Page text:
Los aceites esenciales (EO) son aditivos antimicrobianos naturales para el control de microorganismos patógenos. El objetivo del estudio fue investigar la actividad antimicrobiana de aceites esenciales de plantas y el efecto antimicrobiano del aceite de orégano (OrO) combinado con conservadores alimenticios. Las actividades antimicrobianas con los EO mostraron a Escherichia coli y Salmonella enterica subsp. enterica serovar Typhimurium (Salmonella ser. Typhimurium) menos susceptibles que Staphylococcus aureus y Candida albicans. La Concentración Mínima Inhibitoria (MIC, por sus siglas en inglés) y la Concentración Mínima Letal (MLC, por sus siglas en inglés) para los aceites de laurel, comino, orégano y romero fluctuaron entre 0.078% a 1.25% (v/v). Además, el OrO combinado con ácido acético (AcA) tuvo un afecto aditivo contra E. coli y C. albicans, mientras que la combinación OrO con ácido ascórbico (Asc) tuvo el mismo efecto sobre Salmonella ser. Typhimurium y C. albicans. Por tanto, el aceite de orégano combinado con conservadores podría ser empleado para controlar el crecimiento de microorganismos patógenos preservando los alimentos.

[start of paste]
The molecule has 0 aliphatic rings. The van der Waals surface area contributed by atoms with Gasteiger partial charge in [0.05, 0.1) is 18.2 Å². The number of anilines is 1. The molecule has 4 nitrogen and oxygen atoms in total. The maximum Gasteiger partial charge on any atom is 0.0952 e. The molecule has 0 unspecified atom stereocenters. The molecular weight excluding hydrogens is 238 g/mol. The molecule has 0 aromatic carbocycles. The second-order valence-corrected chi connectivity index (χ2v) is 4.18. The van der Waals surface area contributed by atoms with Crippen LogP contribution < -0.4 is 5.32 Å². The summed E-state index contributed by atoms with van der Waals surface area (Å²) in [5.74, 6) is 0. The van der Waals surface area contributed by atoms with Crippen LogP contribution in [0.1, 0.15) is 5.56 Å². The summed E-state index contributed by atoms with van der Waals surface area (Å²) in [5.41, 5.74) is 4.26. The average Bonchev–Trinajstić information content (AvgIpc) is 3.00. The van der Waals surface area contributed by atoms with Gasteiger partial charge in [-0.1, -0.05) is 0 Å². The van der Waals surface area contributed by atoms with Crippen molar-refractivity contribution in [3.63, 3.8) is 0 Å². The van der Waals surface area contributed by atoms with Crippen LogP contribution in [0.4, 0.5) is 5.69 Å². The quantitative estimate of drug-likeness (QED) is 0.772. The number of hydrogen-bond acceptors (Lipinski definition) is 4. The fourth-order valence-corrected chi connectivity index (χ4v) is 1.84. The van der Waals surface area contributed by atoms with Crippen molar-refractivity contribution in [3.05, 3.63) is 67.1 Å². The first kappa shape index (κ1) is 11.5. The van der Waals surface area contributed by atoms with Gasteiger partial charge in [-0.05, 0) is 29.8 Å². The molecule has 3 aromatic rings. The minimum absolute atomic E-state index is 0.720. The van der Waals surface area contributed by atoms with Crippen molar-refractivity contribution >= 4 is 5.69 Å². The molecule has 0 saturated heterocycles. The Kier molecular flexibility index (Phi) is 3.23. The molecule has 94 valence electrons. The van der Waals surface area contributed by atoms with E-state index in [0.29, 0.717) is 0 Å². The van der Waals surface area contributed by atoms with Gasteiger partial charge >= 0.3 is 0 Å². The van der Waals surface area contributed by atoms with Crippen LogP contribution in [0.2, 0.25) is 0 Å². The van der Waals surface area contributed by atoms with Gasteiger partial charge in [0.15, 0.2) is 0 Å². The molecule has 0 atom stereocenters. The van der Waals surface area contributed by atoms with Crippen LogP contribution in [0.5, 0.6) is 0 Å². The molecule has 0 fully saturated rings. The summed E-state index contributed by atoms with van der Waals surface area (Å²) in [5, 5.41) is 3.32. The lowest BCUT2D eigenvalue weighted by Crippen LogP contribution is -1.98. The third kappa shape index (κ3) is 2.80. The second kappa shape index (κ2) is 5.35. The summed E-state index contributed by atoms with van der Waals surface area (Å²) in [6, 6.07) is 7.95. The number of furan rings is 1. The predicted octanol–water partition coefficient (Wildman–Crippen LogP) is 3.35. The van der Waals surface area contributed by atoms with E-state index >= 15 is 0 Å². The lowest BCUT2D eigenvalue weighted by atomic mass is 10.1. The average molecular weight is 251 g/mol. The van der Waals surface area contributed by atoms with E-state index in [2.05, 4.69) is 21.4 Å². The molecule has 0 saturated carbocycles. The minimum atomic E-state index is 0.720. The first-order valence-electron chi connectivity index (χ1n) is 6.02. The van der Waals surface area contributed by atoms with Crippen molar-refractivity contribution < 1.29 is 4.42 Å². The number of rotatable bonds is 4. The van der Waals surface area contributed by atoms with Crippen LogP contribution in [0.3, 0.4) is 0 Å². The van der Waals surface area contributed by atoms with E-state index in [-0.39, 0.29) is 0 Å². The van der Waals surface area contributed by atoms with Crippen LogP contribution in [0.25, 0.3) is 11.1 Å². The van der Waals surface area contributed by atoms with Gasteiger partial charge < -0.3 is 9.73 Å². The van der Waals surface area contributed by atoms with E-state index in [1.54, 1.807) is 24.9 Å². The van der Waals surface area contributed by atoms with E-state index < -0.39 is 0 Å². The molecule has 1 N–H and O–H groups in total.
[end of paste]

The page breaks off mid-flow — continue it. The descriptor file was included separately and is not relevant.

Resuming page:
Palabras Clave: Aceite esencial; orégano; ácido ascórbico; sinergia; curva de letalidad


Essential oils (EO) are an interesting group of substances obtained from plant material; almost exclusively from flowers, leaves, barks, woods, roots, rhizomes, fruits and seeds (Burt, 2004; Celiktas et al., 2006). Generally, EO are liquids although they exhibit an oily consistency with an aromatic and pleasant odor (Bassolé & Juliani, 2012). Chemically, EO are a complex and highly variable mixture of constituents appertaining to different groups such as terpenes and aliphatic compounds with antibacterial and antifungal properties (Carmo, de Oliveira Lima & de Souza, 2008; Delamare, Moschen-Pistorello, Artico, Atti-Serafini & Echeverrigaray, 2007; Pichersky, Noel & Dudareva, 2006).

Food safety represents a major problem, especially in the low-income countries, which affects hundreds of millions of people as a consequence of the increment in the incidence of food-borne diseases. With the purpose of achieving an accurate shelf life, a great number of food products require protection against spoilage during the stages of: i) preparation, ii) storage and iii) distribution (World Health Organization [WHO], 2007). Another major problem is due to the ability of microorganisms to survive in food, causing spoilage and quality deterioration (Jacob, Mathiasen & Powell, 2010). The development of food preservation methods arises from the necessity of extending the shelf life and improves the storage conditions. Alternative methods to synthetic chemical preservatives include non-thermal inactivation technologies: radiation, high pressure, pulsed electric fields, modified atmosphere, biopreservation and antimicrobial compounds derived from plants (Devlieghere, Vermeiren & Debevere, 2004).